The White House on Thursday laid out its plan to target pandemic fraudsters and recapture stolen relief funds distributed under both the Trump and Biden administrations.
A top White House official said the goal was to provide $600 million to investigate and prosecute systemic pandemic fraud, a similar amount to bolster fraud prevention and $400 million to help victims of identity theft.
"The president wanted to make sure that we had a special and concerted effort to prosecute and punish the worst offenders of pandemic fraud," Gene Sperling, who is overseeing implementation of the White House’s American Rescue Plan, said on a call with reporters previewing the proposal.
While at least $2 billion has been recovered so far, according to Government Accountability Office data, some experts have estimated that Covid relief fraud could be more than a quarter of a trillion dollars. The Trump and Biden administrations distributed about $5 trillion in Covid relief funds.
Sperling said he will be on Capitol Hill talking with key lawmakers Thursday about the proposal, adding that it will part of the president's budget, which is expected to be sent to Congress next week amid heightened tensions with Republicans over the debt limit.
Sperling, however, struck an optimistic tone about winning over Republicans to secure bipartisan support for the proposal.
“I think that they will see this as actual savings,” Sperling told reporters. “This is about increasing our [inspector generals'] and law enforcement’s ability to save taxpayer money.”
He also said he believes the proposal will end up paying for itself with the recovered funds.
House Oversight and Accountability Committee Chair James Comer, R-Ky., has said his panel will launch investigations into hundreds of billions of taxpayer dollars lost to fraud when Covid relief funds were distributed.
In response to the White House proposal, Comer said, “It’s about time the Biden Administration addressed waste, fraud, and abuse in pandemic spending. It took Republicans taking the majority and holding hearings prioritizing this issue for the Biden Administration to finally come up with a proposal."
Comer, whose office would not say whether he had decided to support the administration's proposal, said his panel will hold a hearing next week "on fraud and improper payments in COVID-relief programs administered by the Department of Labor, Treasury, and Small Business Administration.”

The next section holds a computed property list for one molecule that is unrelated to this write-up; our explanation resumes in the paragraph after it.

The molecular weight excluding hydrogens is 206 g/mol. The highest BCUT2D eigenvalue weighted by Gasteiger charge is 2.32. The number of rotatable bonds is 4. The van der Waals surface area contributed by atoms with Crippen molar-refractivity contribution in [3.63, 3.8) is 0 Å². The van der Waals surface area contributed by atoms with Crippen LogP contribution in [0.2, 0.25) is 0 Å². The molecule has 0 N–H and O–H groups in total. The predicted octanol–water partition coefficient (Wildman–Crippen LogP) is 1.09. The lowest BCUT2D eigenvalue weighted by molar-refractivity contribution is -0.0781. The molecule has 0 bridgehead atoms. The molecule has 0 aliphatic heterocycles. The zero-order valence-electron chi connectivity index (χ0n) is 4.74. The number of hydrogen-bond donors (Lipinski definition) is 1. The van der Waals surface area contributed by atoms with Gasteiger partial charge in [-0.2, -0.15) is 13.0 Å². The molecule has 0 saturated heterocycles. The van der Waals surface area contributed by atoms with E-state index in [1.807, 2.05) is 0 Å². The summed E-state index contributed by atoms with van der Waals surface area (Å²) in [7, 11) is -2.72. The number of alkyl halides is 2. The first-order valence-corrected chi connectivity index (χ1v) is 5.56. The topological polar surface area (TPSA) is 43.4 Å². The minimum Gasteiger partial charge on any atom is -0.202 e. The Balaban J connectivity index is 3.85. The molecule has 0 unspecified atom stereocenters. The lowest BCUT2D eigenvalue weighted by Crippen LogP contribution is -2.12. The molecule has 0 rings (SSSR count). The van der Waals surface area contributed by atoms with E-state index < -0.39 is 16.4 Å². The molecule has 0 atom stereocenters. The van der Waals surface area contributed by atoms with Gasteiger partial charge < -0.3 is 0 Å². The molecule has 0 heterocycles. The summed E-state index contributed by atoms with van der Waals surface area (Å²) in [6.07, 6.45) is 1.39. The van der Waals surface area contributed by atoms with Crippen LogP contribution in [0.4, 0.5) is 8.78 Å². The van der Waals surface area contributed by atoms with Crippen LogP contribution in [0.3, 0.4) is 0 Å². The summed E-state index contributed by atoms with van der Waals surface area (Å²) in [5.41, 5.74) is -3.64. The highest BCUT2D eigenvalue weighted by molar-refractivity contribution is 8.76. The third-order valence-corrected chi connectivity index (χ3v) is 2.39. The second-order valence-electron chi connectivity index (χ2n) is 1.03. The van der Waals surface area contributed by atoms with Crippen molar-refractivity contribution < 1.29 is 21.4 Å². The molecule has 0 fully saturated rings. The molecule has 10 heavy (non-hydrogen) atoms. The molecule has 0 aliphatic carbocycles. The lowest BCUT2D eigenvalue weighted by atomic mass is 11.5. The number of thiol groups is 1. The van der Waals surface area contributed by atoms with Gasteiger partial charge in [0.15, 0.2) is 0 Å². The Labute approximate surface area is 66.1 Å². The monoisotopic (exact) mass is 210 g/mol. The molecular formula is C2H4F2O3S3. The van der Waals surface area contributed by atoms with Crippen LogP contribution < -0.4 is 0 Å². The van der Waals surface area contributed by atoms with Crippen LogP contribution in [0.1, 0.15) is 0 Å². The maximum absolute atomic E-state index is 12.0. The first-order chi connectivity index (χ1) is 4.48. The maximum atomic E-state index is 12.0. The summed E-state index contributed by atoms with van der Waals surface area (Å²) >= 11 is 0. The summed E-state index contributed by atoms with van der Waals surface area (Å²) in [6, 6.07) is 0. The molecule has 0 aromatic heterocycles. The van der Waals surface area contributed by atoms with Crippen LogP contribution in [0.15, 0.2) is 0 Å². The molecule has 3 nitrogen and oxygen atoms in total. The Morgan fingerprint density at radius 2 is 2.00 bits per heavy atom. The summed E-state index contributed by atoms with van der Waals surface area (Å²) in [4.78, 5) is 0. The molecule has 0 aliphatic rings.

The White House also called for increasing the statute of limitations to 10 years for cases of serious, systemic pandemic fraud.
In an outline of its proposal, the White House said: “Absent additional resources, the oversight community would be unable to investigate and prosecute the known caseload before the statute of limitations expires and to pursue sophisticated cases that will require more time and resources.”
Sperling said: “It takes time to go after the most sophisticated folks. We want to not only capture them, get their funds. We want to send the signal to them that you can run but you cannot hide.”
According to the proposal, watchdogs for the Small Business Administration and the Labor Department would each get at least $100 million for long-term hiring of investigators to pursue organized pandemic fraud cases and to support efforts led by the Justice Department's chief pandemic fraud prosecutor.
Haywood Talcove, chief executive officer for government at LexisNexis Risk Solutions, which contracts with states and the federal government on pandemic fraud prevention, said he is “very excited” about the White House’s proposal.
“Focusing on data-sharing between agencies and states while enhancing front-end identity protection will improve the experience of those using government services while reducing the amount of time law enforcement spends investigating these crimes,” Talcove said in a statement to NBC News.
Blake Hall, the CEO of ID.me, which also works with states and the federal government on pandemic fraud prevention and identity verification, called the White House’s proposal a “major step forward” in addressing a “national security issue.”
“We are glad to see major investments into fraud and investigations activity so criminals will be held accountable,” Hall said in a statement to NBC News. "Given the involvement of nation-state sponsored actors attacking benefits programs, pandemic fraud is a national security issue. We believe the answer to that pandemic era fraud is apparent.”
Since the pandemic began, 1,044 people have pleaded guilty or been convicted of defrauding federal Covid relief programs, according to the Government Accountability Office. An additional 609 have been charged.